The pie chart shows data in a somewhat specialized way. As you know, each reputation category on CodeProject uses a specific color in the CodeProject static graph, and being the mostly agreeable sort that I am, wanted to mimic the color scheme that was in place. That's easy enough to facilitate on the line/column charts because they're used in alphabetical order, but with the pie chart, the data is presented in order by VALUE instead of by category name. Furthermore, it's not guaranteed that all of the categories will even have a place in the pie (any category with no points won't show up in the chart). All of this means that the pie chart required me to "color outside the lines" of the WPF Toolkit guys' definition of "expected usage".

My first problem was that I couldn't set the pie slice colors the way I wanted to. I tried a couple of different data binding things, but the pie slices either ended up transparent or the same color (orange) So, I finally ended up CHANGING the underlying data items so that they would each have a color property. Once I did that, I got the colors I wanted (because I could just bind to the property at that point), but the legend showed all orange (the default series color). That was the last straw. I really wanted to finish this app, and the WPF Toolkit was preventing me from accomplishing that goal (and pissing me off, to boot).

Another problem that I never put any effort into addressing (I was going to after I finished with the pie chart) was that the column chart was clipping the rendered data so that the data point at either end were not showing all the columns. I'm assuming that it was just a setting I missed somewhere, but we'll never kow because I kicked that crap code to the curb in favor of something MUCH better.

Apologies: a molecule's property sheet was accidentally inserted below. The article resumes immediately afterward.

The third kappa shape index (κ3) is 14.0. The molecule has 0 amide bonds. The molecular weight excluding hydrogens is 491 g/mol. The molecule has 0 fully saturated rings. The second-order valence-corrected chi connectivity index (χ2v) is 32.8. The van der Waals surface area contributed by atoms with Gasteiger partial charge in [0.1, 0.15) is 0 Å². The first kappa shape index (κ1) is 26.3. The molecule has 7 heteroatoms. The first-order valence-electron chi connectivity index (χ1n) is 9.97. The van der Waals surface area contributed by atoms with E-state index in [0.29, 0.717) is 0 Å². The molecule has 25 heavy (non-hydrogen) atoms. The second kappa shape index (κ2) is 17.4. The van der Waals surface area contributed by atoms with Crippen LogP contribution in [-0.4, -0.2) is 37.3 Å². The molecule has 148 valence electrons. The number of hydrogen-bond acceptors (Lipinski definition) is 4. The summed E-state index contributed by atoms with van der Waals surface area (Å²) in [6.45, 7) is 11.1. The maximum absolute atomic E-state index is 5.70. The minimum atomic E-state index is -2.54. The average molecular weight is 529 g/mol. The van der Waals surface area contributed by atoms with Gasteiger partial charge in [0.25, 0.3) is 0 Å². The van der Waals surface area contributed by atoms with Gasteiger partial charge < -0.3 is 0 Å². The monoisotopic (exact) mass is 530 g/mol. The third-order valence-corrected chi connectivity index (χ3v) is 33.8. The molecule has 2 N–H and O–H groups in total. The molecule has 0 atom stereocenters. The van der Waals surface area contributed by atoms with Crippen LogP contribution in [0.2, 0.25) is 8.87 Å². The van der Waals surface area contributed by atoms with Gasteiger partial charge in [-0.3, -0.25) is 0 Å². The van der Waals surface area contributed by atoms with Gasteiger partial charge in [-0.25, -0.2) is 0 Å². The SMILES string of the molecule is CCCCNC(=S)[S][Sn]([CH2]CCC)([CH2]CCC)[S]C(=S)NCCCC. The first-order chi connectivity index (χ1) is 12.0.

If you're sitting there wondering (like I was) why Microsoft didn't roll these data visulization classes into WPF4 along with all the rest of the WPF Toolkit controls, here's the reason - THEY'RE CRAP.

While searching (in vain) for a solution to my pie chart problems, I came accross what looked like a viable alternative to the Toolkit, and settled on the product from Visiblox (see the mini review at the end of this article). The net result was a REDUCTION in XAML and code behind of almost 500 lines of code (not to mention about 30 lines of content from this article describing some initial quirks of the Toolkit). I not only managed to completely refactor the chart code for the Visiblox library in less than a day, but I also simultaneously got the pie chart working excatly like I wanted it.